Autoimmunity is in my genes. In fact, every person in my mom’s family has an autoimmune condition including my mom who has rheumatoid arthritis. My “gun” was loaded, so to speak, and the experience and stresses of having my young husband diagnosed with cancer pulled the trigger for the expression of my Hashimoto’s.

Before I get too far, I want you to know that Paul, my husband, is doing great. Although we’re always working to support his digestion (since he had part of his colon removed and irradiated), he’s cancer-free and thriving. (Sometimes I forget to mention that when I tell my story and leave people wondering about him!)

For the first few years of my Hashimoto’s diagnosis, I didn’t think much of it. My doctor prescribed Synthorid and I took it. I didn’t research it. I didn’t dig deeper. I didn’t question why I’d developed it. I just accepted it and moved on. My energy was 100% focused on healing Paul and let’s face it – compared to cancer, Hashimoto’s seemed minor.

Things changed when I started studying the digestive system with Andrea. I started to realize (or perhaps more accurately, be honest about the fact) that I had a weird kaleidoscope of symptoms.I had chronically loose bowels for as long as I could remember. I’m embarrassed to admit it now but it had been like this for so long that I didn’t know it wasn’t normal. Mind you, I had mentioned it to a few doctors but they always just brushed it off as “normal” (hello, sooooo not normal or healthy!).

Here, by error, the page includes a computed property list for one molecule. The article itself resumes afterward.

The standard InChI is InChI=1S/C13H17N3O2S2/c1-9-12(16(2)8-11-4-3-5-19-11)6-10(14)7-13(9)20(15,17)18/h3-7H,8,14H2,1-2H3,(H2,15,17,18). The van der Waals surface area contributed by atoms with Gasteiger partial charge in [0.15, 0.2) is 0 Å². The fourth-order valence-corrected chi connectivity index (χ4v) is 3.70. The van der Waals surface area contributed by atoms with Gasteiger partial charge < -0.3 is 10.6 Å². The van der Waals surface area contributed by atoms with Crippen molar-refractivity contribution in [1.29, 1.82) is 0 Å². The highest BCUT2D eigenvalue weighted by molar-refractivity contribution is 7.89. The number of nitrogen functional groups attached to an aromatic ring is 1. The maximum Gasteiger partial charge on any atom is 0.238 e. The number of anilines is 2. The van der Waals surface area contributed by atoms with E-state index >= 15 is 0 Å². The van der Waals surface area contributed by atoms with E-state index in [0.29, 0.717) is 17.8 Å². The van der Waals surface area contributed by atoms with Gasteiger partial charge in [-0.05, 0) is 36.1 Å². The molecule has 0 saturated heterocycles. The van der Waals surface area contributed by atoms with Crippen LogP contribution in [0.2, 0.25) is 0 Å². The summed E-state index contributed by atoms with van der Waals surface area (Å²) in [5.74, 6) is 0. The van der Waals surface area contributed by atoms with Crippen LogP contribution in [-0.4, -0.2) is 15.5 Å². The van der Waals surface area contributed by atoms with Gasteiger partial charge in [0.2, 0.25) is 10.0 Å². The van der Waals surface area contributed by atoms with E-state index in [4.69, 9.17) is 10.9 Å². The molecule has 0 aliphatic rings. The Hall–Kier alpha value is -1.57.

My eyes were always red. Let me give you a picture of what I mean: Every morning, I looked like I had just smoked pot (not a positive thing for a nutritionist!). I used Visine daily to clear my eyes (not so good for my eyes). I tried new contacts, new solution, switched to glasses, kicked our cats out of our room and more. Nothing worked. My eyes stayed red and I accepted it.